Testing is all about being confident that your changes to the software can be deployed to production without problems. While unit or integration tests help you to test details — like the results of a calculation, or whether two parts of your system are working together — you don’t know whether all parts of your system are working together as they should. Systems are getting ever more complex and we try to cope with that by splitting it up into parts so that we can handle them or distribute the complexity over multiple teams. Teams develop and deploy small, loosely coupled Microservices that reassemble a bigger system. How do you know that everything works together and that a user can use it? This is where End-to-end (e2e) testing comes into play. And Cypress can be a nice tool for that.
Cypress can be used for different kinds of tests of web applications: Unit tests, UI tests, or End-to-end tests. It is well known for being an easy to use, all-in-one solution, as it takes care of setting up the environment, of the asynchronous behavior of web applications, and has a nice UI. For sure, this comes with a bit of complexity, but for the most common use cases it is hidden away really well. I don’t like Cypress quiet technical functions for selecting elements for assertions as they make your tests very tightly coupled to your applications internals, like markup and classes. I prefer to see the application as a black box and test using user facing attributes like ARIA and semantics. This shifts accessibility left in your development process as every developer has to think about how the application can be discovered in that way. But
@testing-library/cypress is a nice addition that fills this gap.
As I said, ”for the most common use cases”. Till now I had bad luck when using Cypress. I always had cases Cypress doesn’t support.
In the previous project I worked on an application with a complex SSO (single sign on) login flow based on OAuth2. Such a flow uses multiple origins as it redirects you to other parties to verify your identity. However, Cypress didn’t support multiple origins. Cypress therefor recommends to perform login programmatically (and because it is faster). But in our cases the SSO login is an important part of our user flow that we wanted to include in our end-to-end tests to be confident that everything works. We liked Cypress for the rest of the tests so much that we worked around it. Instead of performing the login in Cypress, we used puppeteer to automate that part and passed the login state into the Cypress tests. It wasn’t perfect, more complex than necessary, but gave use the confidence we need.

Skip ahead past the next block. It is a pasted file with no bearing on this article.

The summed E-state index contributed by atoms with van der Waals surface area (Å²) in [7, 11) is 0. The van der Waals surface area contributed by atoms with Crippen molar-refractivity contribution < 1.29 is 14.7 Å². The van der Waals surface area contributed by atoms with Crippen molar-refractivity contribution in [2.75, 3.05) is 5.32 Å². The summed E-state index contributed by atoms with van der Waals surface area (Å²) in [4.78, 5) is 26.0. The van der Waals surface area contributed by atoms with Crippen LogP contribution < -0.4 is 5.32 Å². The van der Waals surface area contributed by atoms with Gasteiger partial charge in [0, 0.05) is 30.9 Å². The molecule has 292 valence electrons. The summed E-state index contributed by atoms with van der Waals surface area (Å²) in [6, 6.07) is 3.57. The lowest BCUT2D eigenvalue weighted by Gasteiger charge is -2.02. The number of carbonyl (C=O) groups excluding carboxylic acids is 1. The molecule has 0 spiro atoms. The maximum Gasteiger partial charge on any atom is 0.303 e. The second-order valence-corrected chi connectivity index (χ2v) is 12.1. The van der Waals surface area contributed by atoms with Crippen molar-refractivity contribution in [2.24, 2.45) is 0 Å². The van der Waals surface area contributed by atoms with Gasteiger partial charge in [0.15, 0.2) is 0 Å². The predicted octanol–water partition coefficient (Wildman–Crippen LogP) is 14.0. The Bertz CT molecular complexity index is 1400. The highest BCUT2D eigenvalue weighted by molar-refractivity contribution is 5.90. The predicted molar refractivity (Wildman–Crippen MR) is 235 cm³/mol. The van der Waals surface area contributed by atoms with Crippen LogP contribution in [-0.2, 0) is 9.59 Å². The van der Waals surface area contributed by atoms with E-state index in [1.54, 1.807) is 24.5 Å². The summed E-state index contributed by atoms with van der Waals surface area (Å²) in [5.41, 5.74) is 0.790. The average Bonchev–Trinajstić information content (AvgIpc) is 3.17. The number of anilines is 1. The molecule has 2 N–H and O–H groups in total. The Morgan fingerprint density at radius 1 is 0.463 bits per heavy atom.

Cypress recently introduced two new features: multi-origin support and sessions. While I haven’t tested the multi-origin support yet, it is promising. It allows you to visit multiple origins in a single test like you need for a SSO flow. I already tested the session feature which allows you to cache your login state and reuse it in multiple tests. Previously you had to do this manually.
But the whole situation isn’t better in my current project. We are developing widgets for the Element messenger, which integrates with the Matrix ecosystem, and want to test whether everything works end-to-end. Element is a web application that injects micro-frontends (widgets) using iframes. Iframes are used for security and privacy reasons and isolate the widgets from Element. While Cypress does support iframes, it does not support cross-origin iframes. You can work around it by disabling web security, however, it is only supported by Google Chrome — once it’s disabled, your environment is a bit different when it comes to behaviors around security, which gives your less confidence in your tests. But besides that, iframes are still a second-class Citizen, as the really useful time travel feature for debugging tests is not available.
The new session feature is quite useful here, as logging in requires some more steps in Element due to the end-to-end encryption setup. The idea is to do it once, store the session, and reuse it between tests. But Element is using IndexedDB which isn’t stored and restored from a session at the moment 😦.
Our widgets are used to collaborate between users and we want to test such scenarios. As we treat our application as a black box where we only use the UI like a user would use it, it would be useful to open two browsers at the same time. This isn’t supported by Cypress, while other tools like Playwright support it. As an alternative we can fallback to sending the events of a second user programmatically, but that requires deeper knowledge into the system internal, diverging from the end-to-end testing concept.
So, is it just me, or does Cypress only support very easy or idealistic cases of testing? Why do I never work on such applications? Or do I just expect too much from it? Once the web application is a bit simpler, like this blog, Cypress can easily cover everything 😄. But as long as the developer experience stays this nice, I will probably still try to use it every time…